2. Design and method

2.1 FHS systemic intervention model for SDGs and circular economy

The Fifth Systemic Helix (FHS) Methodology [6] for the analysis of sustainable development and circular economy has been developed on the approach of systemic competitiveness, emphasizing research, development, and innovation; as a sectoral articulation factor. The QHS methodology generates a series of strategic actions and initiatives to achieve public policy [7, 8] initiatives and communication mechanisms that can give continuity to projects, with the aim of having a more developed society with a developing culture and education. Sustainability and the impact of the SDGs, as well as sensitivity to the principles of the circular economy.

The project of a “Social Economy Observatory in Latin America” creates a prospective reflection on the structural conditions necessary for indicators that are the formula to determine the gaps of reality vs. the ideal phase, which generate as a result of the areas of opportunity for each sector of society through the QHS approach [9]. The systemic methodological proposal considers in-depth interviews of the opinion context on local projects and their impact on the sustainable development goals (SDG) and the circular economy [10].

Table 1 presents a series of questions developed as a reflection strategy to create specific actions in the different sectors of society to generate culture and awareness of the importance of the objectives for sustainable development (SDG) and the circular economy [11].

Focus FHSBank of questions by systemic sector
H1. Companies
  • What are the problems or challenges of the business sector to develop projects and initiatives for SDGs and circular economy?

  • What do companies need to develop programs aimed at SDGs and the circular economy?

  • What are the barriers that companies face to implement circular economy projects?

  • Are companies aware of the best circular economy practices?

  • Have the consultants contributed to implementing circular economy initiatives?

  • What do companies need to open up to educational linkages for the circular economy

  • How can companies be linked with the different sectors of society, to improve the conditions of the circular economy?

  • Do companies consider some type of occupational profile for job skills, professionals, and research on circular economy?

  • How can service providers contribute to circular economy practices in companies?

  • What kind of help do companies need to develop local technology with support from the government and schools to implement circular economy projects?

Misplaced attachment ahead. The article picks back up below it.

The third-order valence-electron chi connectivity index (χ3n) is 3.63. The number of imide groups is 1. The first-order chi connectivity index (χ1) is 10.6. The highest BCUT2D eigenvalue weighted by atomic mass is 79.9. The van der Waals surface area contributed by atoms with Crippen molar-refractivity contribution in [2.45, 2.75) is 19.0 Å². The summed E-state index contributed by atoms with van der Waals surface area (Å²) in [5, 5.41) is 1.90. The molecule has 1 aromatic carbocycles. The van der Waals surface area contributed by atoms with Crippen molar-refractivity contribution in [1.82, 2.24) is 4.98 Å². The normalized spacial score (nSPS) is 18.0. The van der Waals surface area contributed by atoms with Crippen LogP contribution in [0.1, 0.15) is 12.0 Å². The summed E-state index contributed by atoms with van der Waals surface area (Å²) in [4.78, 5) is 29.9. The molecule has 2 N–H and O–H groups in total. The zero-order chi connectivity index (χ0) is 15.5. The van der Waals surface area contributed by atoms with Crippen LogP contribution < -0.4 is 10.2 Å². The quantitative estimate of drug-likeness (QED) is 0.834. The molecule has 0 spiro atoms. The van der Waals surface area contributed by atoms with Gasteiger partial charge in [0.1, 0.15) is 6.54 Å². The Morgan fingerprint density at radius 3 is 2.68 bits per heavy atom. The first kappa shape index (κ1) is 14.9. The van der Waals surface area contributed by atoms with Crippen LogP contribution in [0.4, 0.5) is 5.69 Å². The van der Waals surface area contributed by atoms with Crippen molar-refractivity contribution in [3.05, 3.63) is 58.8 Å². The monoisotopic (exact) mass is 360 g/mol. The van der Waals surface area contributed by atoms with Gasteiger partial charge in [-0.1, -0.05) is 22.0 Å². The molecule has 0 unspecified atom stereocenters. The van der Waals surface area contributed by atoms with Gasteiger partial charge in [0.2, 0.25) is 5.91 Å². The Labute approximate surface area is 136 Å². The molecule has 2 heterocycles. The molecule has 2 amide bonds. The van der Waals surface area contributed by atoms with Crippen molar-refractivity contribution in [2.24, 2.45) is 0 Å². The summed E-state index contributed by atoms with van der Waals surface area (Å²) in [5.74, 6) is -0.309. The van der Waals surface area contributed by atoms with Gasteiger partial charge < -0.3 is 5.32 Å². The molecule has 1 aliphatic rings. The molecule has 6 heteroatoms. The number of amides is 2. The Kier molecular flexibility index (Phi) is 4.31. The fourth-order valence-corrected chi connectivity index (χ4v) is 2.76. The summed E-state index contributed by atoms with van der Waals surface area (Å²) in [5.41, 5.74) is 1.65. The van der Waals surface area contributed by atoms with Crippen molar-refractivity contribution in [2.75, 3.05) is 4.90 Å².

• What is the profile of a successful company, with circular economy practices?

H2. Universities
  • What are the knowledge and skills (competencies) provided in the Schools for SDGs and circular economy?

  • How do Universities update their study plans and programs in accordance with the advances and development of the SDGs and the circular economy?

  • How are teachers updated to teach the current issues of SDGs and circular economy?

  • How do you measure the effectiveness of your study programs, according to the SDG and circular economy development indicators?

  • How is the link between the education sector and companies promoted to develop SDG and circular economy projects?

H3. Government
  • What are the government programs to promote the development of SDGs and circular economy?

  • How does the government facilitate the development of suppliers with an SDG and circular economy approach?

  • What does the government need to develop public policies that encourage SDGs and circular economy?

  • What initiatives has the government developed to promote each SDG and circular economy?

  • What strategic actions is the government developing in the short, medium, and long term for SDGs and the circular economy?

  • What failures does the government recognize that it has had to achieve the progress of the SDGs and the circular economy?

  • Is there a local or national agenda for the development of SDGs and circular economy?

H4. Associations
  • What are the strategies of business associations to help companies and suppliers develop and implement actions aimed at SDGs and the circular economy?